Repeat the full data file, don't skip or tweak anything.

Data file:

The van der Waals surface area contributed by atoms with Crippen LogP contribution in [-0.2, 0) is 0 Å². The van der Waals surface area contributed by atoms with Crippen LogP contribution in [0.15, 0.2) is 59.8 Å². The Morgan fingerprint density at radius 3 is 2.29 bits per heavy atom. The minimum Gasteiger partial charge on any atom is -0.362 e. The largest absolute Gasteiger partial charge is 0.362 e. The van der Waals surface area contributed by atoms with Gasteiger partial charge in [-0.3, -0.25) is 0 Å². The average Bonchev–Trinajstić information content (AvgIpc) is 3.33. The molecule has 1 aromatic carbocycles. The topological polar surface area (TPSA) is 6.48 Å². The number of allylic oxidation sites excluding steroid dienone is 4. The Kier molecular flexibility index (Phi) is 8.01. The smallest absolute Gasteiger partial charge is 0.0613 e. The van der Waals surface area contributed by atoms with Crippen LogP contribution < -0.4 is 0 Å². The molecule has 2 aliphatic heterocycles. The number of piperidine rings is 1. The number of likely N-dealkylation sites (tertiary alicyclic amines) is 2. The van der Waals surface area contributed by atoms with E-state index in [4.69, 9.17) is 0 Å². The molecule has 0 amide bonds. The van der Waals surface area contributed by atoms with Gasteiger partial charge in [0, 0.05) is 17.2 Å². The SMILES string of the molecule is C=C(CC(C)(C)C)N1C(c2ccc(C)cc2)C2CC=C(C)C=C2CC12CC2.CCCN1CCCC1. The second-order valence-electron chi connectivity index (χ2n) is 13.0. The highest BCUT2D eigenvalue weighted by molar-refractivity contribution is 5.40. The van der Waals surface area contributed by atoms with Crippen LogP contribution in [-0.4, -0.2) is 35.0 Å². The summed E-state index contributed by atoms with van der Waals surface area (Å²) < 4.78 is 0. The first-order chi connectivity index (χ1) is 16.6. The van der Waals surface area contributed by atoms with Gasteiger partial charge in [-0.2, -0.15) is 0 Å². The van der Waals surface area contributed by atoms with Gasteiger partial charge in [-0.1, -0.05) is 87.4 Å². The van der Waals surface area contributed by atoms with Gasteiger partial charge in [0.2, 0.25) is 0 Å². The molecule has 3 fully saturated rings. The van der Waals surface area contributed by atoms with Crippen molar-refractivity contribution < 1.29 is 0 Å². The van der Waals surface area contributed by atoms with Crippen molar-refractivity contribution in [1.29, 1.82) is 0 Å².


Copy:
The van der Waals surface area contributed by atoms with Crippen LogP contribution in [-0.2, 0) is 0 Å². The van der Waals surface area contributed by atoms with Crippen LogP contribution in [0.15, 0.2) is 59.8 Å². The Morgan fingerprint density at radius 3 is 2.29 bits per heavy atom. The minimum Gasteiger partial charge on any atom is -0.362 e. The largest absolute Gasteiger partial charge is 0.362 e. The van der Waals surface area contributed by atoms with Gasteiger partial charge in [-0.3, -0.25) is 0 Å². The average Bonchev–Trinajstić information content (AvgIpc) is 3.33. The molecule has 1 aromatic carbocycles. The topological polar surface area (TPSA) is 6.48 Å². The number of allylic oxidation sites excluding steroid dienone is 4. The Kier molecular flexibility index (Phi) is 8.01. The smallest absolute Gasteiger partial charge is 0.0613 e. The van der Waals surface area contributed by atoms with Crippen LogP contribution < -0.4 is 0 Å². The molecule has 2 aliphatic heterocycles. The number of piperidine rings is 1. The number of likely N-dealkylation sites (tertiary alicyclic amines) is 2. The van der Waals surface area contributed by atoms with E-state index in [4.69, 9.17) is 0 Å². The molecule has 0 amide bonds. The van der Waals surface area contributed by atoms with Gasteiger partial charge in [0, 0.05) is 17.2 Å². The SMILES string of the molecule is C=C(CC(C)(C)C)N1C(c2ccc(C)cc2)C2CC=C(C)C=C2CC12CC2.CCCN1CCCC1. The second-order valence-electron chi connectivity index (χ2n) is 13.0. The highest BCUT2D eigenvalue weighted by molar-refractivity contribution is 5.40. The van der Waals surface area contributed by atoms with Crippen LogP contribution in [-0.4, -0.2) is 35.0 Å². The summed E-state index contributed by atoms with van der Waals surface area (Å²) < 4.78 is 0. The first-order chi connectivity index (χ1) is 16.6. The van der Waals surface area contributed by atoms with Gasteiger partial charge in [-0.2, -0.15) is 0 Å². The van der Waals surface area contributed by atoms with Gasteiger partial charge in [-0.1, -0.05) is 87.4 Å². The van der Waals surface area contributed by atoms with Gasteiger partial charge in [0.2, 0.25) is 0 Å². The molecule has 3 fully saturated rings. The van der Waals surface area contributed by atoms with Crippen molar-refractivity contribution < 1.29 is 0 Å². The van der Waals surface area contributed by atoms with Crippen molar-refractivity contribution in [1.29, 1.82) is 0 Å².